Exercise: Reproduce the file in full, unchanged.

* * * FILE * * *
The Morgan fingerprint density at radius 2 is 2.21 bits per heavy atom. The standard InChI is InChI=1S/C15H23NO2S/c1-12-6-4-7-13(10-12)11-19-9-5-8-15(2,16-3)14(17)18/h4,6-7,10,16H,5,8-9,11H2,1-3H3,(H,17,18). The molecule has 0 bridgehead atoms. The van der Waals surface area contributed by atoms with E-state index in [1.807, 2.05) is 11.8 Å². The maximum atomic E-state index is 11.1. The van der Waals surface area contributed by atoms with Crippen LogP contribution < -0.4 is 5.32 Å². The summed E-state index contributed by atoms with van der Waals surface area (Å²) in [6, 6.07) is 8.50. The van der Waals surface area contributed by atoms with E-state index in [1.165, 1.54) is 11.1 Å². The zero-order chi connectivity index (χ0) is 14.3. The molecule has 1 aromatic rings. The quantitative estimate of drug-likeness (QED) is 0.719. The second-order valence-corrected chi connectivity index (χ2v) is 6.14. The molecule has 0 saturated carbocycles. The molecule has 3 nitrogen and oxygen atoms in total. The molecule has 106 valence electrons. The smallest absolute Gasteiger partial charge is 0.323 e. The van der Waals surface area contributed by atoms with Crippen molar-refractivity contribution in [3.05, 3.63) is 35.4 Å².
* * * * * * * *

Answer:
The Morgan fingerprint density at radius 2 is 2.21 bits per heavy atom. The standard InChI is InChI=1S/C15H23NO2S/c1-12-6-4-7-13(10-12)11-19-9-5-8-15(2,16-3)14(17)18/h4,6-7,10,16H,5,8-9,11H2,1-3H3,(H,17,18). The molecule has 0 bridgehead atoms. The van der Waals surface area contributed by atoms with E-state index in [1.807, 2.05) is 11.8 Å². The maximum atomic E-state index is 11.1. The van der Waals surface area contributed by atoms with Crippen LogP contribution < -0.4 is 5.32 Å². The summed E-state index contributed by atoms with van der Waals surface area (Å²) in [6, 6.07) is 8.50. The van der Waals surface area contributed by atoms with E-state index in [1.165, 1.54) is 11.1 Å². The zero-order chi connectivity index (χ0) is 14.3. The molecule has 1 aromatic rings. The quantitative estimate of drug-likeness (QED) is 0.719. The second-order valence-corrected chi connectivity index (χ2v) is 6.14. The molecule has 0 saturated carbocycles. The molecule has 3 nitrogen and oxygen atoms in total. The molecule has 106 valence electrons. The smallest absolute Gasteiger partial charge is 0.323 e. The van der Waals surface area contributed by atoms with Crippen molar-refractivity contribution in [3.05, 3.63) is 35.4 Å².